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Endocrine Abstracts (2022) 81 EP112 | DOI: 10.1530/endoabs.81.EP112

ECE2022 Eposter Presentations Adrenal and Cardiovascular Endocrinology (131 abstracts)

The ACSPIRE trial: 11β-hydroxysteroid dehydrogenase type 1 (HSD-1) inhibition for autonomous cortisol secretion and adrenal cushing’s syndrome

Frank Czerwiec 1 , Jeffrey Drajesk 2 , Sarah Hooper 1 , Kimberly Hunsicker 1 , Robert Jacks 3 , Jamie MacPherson 4 , Tonya Marmon 5 & David Katz 3

1Sparrow Pharmaceuticals, Inc., Clinical Development, Portland, OR, United States; 2Sparrow Pharmaceuticals, Inc., Program Management, Portland, OR, United States; 3Sparrow Pharmaceuticals, Inc., Executive Management, Portland, OR, United States; 4Sparrow Pharmaceuticals, Inc., Regulatory Affairs, Portland, OR, United States; 5Sparrow Pharmaceuticals, Inc., Consultant Statistician, Portland, OR, United States.

Background: HSD-1, an intracellular enzyme, converts cortisone to cortisol in tissues where cortisol excess is associated with morbidity including liver, adipose, bone, brain, muscle, skin, and eye. SPI-62 is a potent and specific HSD-1 inhibitor in development for treatment of autonomous cortisol secretion (ACS) and Cushing’s syndrome, and as adjunctive therapy to prednisolone in polymyalgia rheumatica. In Phase 1 clinical trials SPI-62 was generally well tolerated and associated with maximal liver and brain HSD-1 inhibition. Single and multiple SPI-62 doses decreased urinary cortisol metabolites indicating a similar decrease of hepatocellular cortisol in this important target tissue. After a corresponding transient decrease, circulating cortisol homeostasis was restored rapidly by ACTH increase which also resulted in a moderate adrenal androgen increase. SPI-62’s effects on ACTH and androgens did not result in adverse effects. Urinary free cortisol was not affected. The ACSPIRE trial will assess SPI-62 safety and efficacy in patients with dysregulated cortisol production due to ACS or adrenal Cushing’s syndrome (aCs) for the first time.

Methods: In this randomized, placebo-controlled, multinational, Phase 2 clinical trial, adult patients with ACS or aCs with otherwise benign adrenal adenomas, persistently elevated morning cortisol after verifiably adequate dexamethasone suppression, and at least two morbidities associated with hypercortisolism [A) insulin-resistance/type-2 diabetes mellitus, B) dyslipidemia, C) hypertension, or D) osteopenia] will be randomized to receive SPI-62 or placebo for 12 weeks. Subjects must have declined, delayed, or been deemed ineligible for adrenalectomy and not recently taken approved or experimental medical therapies for cortisol excess. Medical conditions or treatments likely to interfere with study assessments or subject safety are also excluded. Efficacy at 12-weeks is assessed by reduction of cortisol-associated morbidities of hyperglycemia and dyslipidemia while also examining, adiposity, hepatic steatosis, hypertension, inflammatory cytokines, osteopenia, muscle strength, cognition, sleep, and mood. Safety is assessed by adverse events, vital signs, ECGs, clinical laboratory analyses. Pharmacology is assessed by effects on HPA/HPG axis biomarkers and suppression of the urinary ratio of hepatic 5- and 3-steroid reductase metabolites of cortisol and cortisone (tetrahydrocortisol + allotetrahydrocortisol)/tetrahydrocortisone). Assessments include timed up-and-go and hand-grip strength tests, dual-energy x-ray absorptiometry, oral glucose tolerance test, continuous glucose monitoring, and 24-hour ambulatory blood pressure monitoring.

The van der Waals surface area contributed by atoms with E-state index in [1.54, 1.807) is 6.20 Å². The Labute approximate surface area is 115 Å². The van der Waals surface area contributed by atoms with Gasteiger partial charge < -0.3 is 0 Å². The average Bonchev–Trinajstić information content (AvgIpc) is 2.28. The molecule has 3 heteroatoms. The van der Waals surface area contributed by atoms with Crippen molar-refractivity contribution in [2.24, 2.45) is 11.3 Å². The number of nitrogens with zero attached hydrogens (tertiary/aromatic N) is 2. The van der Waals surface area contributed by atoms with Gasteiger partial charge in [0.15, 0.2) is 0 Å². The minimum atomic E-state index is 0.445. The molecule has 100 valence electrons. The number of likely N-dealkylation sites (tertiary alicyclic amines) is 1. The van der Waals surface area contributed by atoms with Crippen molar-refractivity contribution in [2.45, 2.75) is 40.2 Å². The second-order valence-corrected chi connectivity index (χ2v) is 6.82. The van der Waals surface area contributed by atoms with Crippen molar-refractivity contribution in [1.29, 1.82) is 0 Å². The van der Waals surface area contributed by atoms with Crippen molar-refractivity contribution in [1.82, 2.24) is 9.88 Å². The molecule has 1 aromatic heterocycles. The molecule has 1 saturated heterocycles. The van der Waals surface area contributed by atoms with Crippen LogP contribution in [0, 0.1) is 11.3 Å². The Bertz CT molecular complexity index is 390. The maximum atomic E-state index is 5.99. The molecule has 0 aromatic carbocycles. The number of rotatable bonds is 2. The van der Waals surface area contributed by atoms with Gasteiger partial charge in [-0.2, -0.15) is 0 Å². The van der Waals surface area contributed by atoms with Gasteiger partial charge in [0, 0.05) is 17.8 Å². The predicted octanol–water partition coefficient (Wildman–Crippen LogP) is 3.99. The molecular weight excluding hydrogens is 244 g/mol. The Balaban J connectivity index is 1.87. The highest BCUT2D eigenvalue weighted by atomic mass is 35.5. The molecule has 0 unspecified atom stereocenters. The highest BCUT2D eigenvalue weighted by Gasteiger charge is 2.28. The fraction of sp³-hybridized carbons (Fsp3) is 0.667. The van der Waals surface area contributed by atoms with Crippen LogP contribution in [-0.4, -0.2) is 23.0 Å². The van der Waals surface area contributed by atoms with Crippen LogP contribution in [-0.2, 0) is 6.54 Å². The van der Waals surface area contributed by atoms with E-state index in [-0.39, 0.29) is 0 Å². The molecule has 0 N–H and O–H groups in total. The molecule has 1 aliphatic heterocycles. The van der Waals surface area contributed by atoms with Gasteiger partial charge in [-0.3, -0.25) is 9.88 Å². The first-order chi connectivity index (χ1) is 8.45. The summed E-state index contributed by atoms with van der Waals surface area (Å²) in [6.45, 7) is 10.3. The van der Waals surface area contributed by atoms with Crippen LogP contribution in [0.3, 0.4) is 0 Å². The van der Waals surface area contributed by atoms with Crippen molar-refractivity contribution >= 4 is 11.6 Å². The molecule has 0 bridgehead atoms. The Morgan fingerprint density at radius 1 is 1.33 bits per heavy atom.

Results: This trial is ongoing; results are pending.

Discussion: This Phase 2 explores SPI-62 safety, HSD-1 inhibition, effects on HPA/HPG axes, and clinical effects in patients with ACS and aCs.

Volume 81

European Congress of Endocrinology 2022

Milan, Italy
21 May 2022 - 24 May 2022

European Society of Endocrinology 

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